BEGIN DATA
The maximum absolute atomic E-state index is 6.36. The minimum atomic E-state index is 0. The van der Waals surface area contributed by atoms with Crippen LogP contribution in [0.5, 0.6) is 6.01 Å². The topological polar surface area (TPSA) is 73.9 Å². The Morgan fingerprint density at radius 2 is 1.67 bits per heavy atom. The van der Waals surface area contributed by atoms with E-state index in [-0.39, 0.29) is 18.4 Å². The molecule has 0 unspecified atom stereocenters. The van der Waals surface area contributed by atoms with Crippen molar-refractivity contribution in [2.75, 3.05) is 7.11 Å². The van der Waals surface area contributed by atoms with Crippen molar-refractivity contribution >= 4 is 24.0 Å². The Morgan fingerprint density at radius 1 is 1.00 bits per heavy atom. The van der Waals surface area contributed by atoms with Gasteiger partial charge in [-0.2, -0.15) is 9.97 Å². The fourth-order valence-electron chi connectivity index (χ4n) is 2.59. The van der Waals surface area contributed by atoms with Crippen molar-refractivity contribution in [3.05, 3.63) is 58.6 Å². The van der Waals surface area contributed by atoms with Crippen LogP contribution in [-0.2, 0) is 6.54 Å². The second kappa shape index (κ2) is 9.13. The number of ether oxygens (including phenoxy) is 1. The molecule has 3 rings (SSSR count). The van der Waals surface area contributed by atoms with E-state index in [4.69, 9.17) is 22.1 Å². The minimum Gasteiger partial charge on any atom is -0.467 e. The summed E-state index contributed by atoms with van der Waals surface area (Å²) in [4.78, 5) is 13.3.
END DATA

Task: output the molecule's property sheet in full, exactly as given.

The maximum absolute atomic E-state index is 6.36. The minimum atomic E-state index is 0. The van der Waals surface area contributed by atoms with Crippen LogP contribution in [0.5, 0.6) is 6.01 Å². The topological polar surface area (TPSA) is 73.9 Å². The Morgan fingerprint density at radius 2 is 1.67 bits per heavy atom. The van der Waals surface area contributed by atoms with E-state index in [-0.39, 0.29) is 18.4 Å². The molecule has 0 unspecified atom stereocenters. The van der Waals surface area contributed by atoms with Crippen molar-refractivity contribution in [2.75, 3.05) is 7.11 Å². The van der Waals surface area contributed by atoms with Crippen molar-refractivity contribution >= 4 is 24.0 Å². The Morgan fingerprint density at radius 1 is 1.00 bits per heavy atom. The van der Waals surface area contributed by atoms with Gasteiger partial charge in [-0.2, -0.15) is 9.97 Å². The fourth-order valence-electron chi connectivity index (χ4n) is 2.59. The van der Waals surface area contributed by atoms with Crippen molar-refractivity contribution in [3.05, 3.63) is 58.6 Å². The van der Waals surface area contributed by atoms with Crippen LogP contribution in [-0.2, 0) is 6.54 Å². The second kappa shape index (κ2) is 9.13. The number of ether oxygens (including phenoxy) is 1. The molecule has 3 rings (SSSR count). The van der Waals surface area contributed by atoms with E-state index in [4.69, 9.17) is 22.1 Å². The minimum Gasteiger partial charge on any atom is -0.467 e. The summed E-state index contributed by atoms with van der Waals surface area (Å²) in [4.78, 5) is 13.3.